But mostly Jesus talks about love. He talks a lot about love. He’s not maudlin or sentimental about it. He doesn’t make some kind of tearful plea. He simply reminds them about the kind of love that he has lived and shared.
The love of Jesus is an abiding love. A love where we can abide – remain – take up residence there and know that we will be held by that love. Jesus has received that kind of love from God, and so that’s the love that he in turn shares with all of us. Abide in me, he says. Stay with me. Remain in this love.
The love of Jesus is joyful: “I say these things to you so that my joy may be in you, and that your joy may be complete.” It doesn’t mean we won’t struggle or have hard times. But in the midst of those hard times, we rest secure that his love never abandons us.
All of that sounds great, but then Jesus gets to the harder parts. The love of Jesus is a commandment. Love one another as I have loved you. Jesus is not talking primarily about an emotion or a feeling or an attraction or sentiment. He is talking about an embodied love that attends to the needs of others. Jesus doesn’t just say to the man with leprosy “I love you.” He heals that man. He doesn’t just say to the woman at the well, “I love you.” He listens to her story. He responds to the specificities of her life and her difficulties, and he transforms her into an evangelist. Jesus doesn’t look at a hungry crowd on a hillside and say, “I love you.” He finds a way to feed them.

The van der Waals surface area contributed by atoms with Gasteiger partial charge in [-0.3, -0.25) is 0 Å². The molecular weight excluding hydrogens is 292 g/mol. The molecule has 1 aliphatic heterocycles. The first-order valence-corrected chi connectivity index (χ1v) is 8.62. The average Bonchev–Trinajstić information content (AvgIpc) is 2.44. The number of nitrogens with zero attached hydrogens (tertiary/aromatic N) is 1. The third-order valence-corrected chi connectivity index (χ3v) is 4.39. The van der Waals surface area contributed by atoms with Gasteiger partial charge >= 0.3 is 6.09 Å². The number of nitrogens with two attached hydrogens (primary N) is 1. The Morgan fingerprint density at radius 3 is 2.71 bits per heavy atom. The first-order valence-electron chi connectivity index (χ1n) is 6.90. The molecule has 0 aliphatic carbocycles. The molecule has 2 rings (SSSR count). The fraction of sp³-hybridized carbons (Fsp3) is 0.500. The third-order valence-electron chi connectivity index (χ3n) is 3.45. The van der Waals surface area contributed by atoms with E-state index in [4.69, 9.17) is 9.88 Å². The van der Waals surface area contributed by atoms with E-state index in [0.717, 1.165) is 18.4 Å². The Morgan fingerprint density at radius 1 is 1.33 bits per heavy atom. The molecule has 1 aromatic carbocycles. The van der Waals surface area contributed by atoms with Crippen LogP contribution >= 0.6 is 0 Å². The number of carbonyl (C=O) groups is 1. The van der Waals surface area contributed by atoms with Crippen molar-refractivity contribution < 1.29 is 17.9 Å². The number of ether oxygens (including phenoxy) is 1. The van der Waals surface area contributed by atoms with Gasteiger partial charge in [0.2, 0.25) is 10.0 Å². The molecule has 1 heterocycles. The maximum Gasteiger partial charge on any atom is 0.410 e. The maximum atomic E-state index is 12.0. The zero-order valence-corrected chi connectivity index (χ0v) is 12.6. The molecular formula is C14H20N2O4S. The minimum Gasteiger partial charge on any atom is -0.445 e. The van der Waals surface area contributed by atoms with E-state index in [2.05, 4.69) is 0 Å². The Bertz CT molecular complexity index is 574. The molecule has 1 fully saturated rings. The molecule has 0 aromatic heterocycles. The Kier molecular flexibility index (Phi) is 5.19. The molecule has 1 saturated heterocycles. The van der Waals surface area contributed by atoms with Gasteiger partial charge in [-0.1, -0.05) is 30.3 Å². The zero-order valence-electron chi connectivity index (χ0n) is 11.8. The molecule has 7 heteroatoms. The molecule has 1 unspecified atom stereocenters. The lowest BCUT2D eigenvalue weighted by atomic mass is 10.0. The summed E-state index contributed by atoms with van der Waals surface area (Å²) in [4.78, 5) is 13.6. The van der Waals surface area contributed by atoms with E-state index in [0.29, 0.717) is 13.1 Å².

Don’t get me wrong. It’s important to tell the people you love that you love them. Most of us have someone we would give anything to be able to say those words to again. But Jesus is reminding us that love is something we are called to do in real and tangible ways – even, perhaps especially – when we are struggling to feel the warm, fuzzy feelings we’ve been taught to associate with love. There are moments in every loving relationship when the warm, fuzzy feelings aren’t there. When we feel exasperated or angry or betrayed or ignored. That’s when Jesus says: love anyway. Love one another as I have loved you.
I recently listened to a conversation between Episcopal priest and professor Barbara Brown Taylor and the Rev. Dr. Jacqui Lewis, who is the Pastor of Middle Collegiate Church in New York.[i] They talked about the many forms that love can take, some of them a flash and they’re over, while others turn into a forty-year commitment or more.
Barbara noted that we sometimes act as if there’s a requirement list for love. “It’s not love unless…” Which makes us, Jacqui observed, sometimes say, “Why bother? If I’m not going to get the A+ on love, why bother?”
They agreed that it was better to give up what they called “love accountancy” – keeping score and trying to grade the quality of love shared with someone else. At the same time, we can be accountable for what Barbara called those “long, expensive loves” – the ones that ask a lot of us and are hard – but worth it because they transform our souls.
Jesus tells us that there is no greater love than to lay down one’s life for one’s friends. And not long after he utters those words, he does exactly that. He gives his life for his friends – his friends then and his friends now. He reminds us: “You did not choose me, but I chose you.”
That’s the accounting that matters the most, and it does not work out as a balanced equation. Jesus gives everything for us. Jesus chooses us. Jesus loves us in a way we could never quantify.
How, then, will we love each other? Amen.
S.D.G. – The Rev. Dr. Christa M. Compton, Gloria Dei Lutheran Church, Chatham, NJ